Ontario public high school teachers hold 3rd job action today

Dec 18 2019, 3:25 pm

Ontario public high school teachers are hitting the picket lines today for their third job action this fall.

Education workers represented by the Ontario Secondary School Teachers’ Federation (OSSTF) will hold another one-day strike amidst the ongoing contract talks with the government.

According to the OSSTF, teachers and education workers in certain school boards across Ontario are participating in either a one-day, full withdrawal of services or information pickets in front of schools, at MPPs’ offices, and in other locations throughout the province.

These actions follow a one-day, province-wide walkout on December 4, and a one-day walkout in select areas in Ontario on December 11. A limited withdrawal of services, which began on November 26, will continue province-wide.

“Since our last bargaining date on Tuesday, December 3, we have seen no change in the Minister of Education’s agenda of increasing class sizes, forcing e-learning on our high school students, and continuing the funding cuts that take valuable support staff and services out of our schools,” said OSSTF/FEESO President Harvey Bischof in a statement.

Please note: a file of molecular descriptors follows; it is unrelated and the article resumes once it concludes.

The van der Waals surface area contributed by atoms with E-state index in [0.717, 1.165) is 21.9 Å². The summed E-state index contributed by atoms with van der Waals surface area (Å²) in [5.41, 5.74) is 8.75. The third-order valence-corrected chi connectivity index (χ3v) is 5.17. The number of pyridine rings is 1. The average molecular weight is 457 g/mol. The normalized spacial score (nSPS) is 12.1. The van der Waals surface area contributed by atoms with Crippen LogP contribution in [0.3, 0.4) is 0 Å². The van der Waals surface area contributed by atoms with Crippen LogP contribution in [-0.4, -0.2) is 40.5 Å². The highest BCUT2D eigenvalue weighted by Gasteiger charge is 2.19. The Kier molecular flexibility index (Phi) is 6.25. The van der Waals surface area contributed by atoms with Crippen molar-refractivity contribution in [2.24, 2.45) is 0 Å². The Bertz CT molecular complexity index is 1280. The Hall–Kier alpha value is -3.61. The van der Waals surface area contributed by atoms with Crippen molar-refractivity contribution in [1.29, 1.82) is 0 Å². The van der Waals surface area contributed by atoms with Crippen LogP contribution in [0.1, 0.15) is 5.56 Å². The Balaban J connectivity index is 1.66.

“We hope that the Ford government is ready to negotiate a fair deal.  A deal that is good for students, good for education workers, good for teachers, and good for our province.  But if not, we’re ready to fight for their future, and we will use every tool available to us to do so,” said Bischof.

The following boards will be taking part in Wednesday’s job action:

  • Lakehead District School Board
  • Thunder Bay Catholic District School Board
  • Lambton Kent District School Board
  • Thames Valley District School Board
  • Waterloo Region District School Board
  • Waterloo Catholic District School Board
  • York Region District School Board
  • York Catholic District School Board
  • Halton District School Board
  • Kawartha Pine Ridge District School Board

Wednesday’s job action comes as the union continues to press the Ontario government to reverse its increase to class size and mandatory e-learning requirements.

Ainsley SmithAinsley Smith

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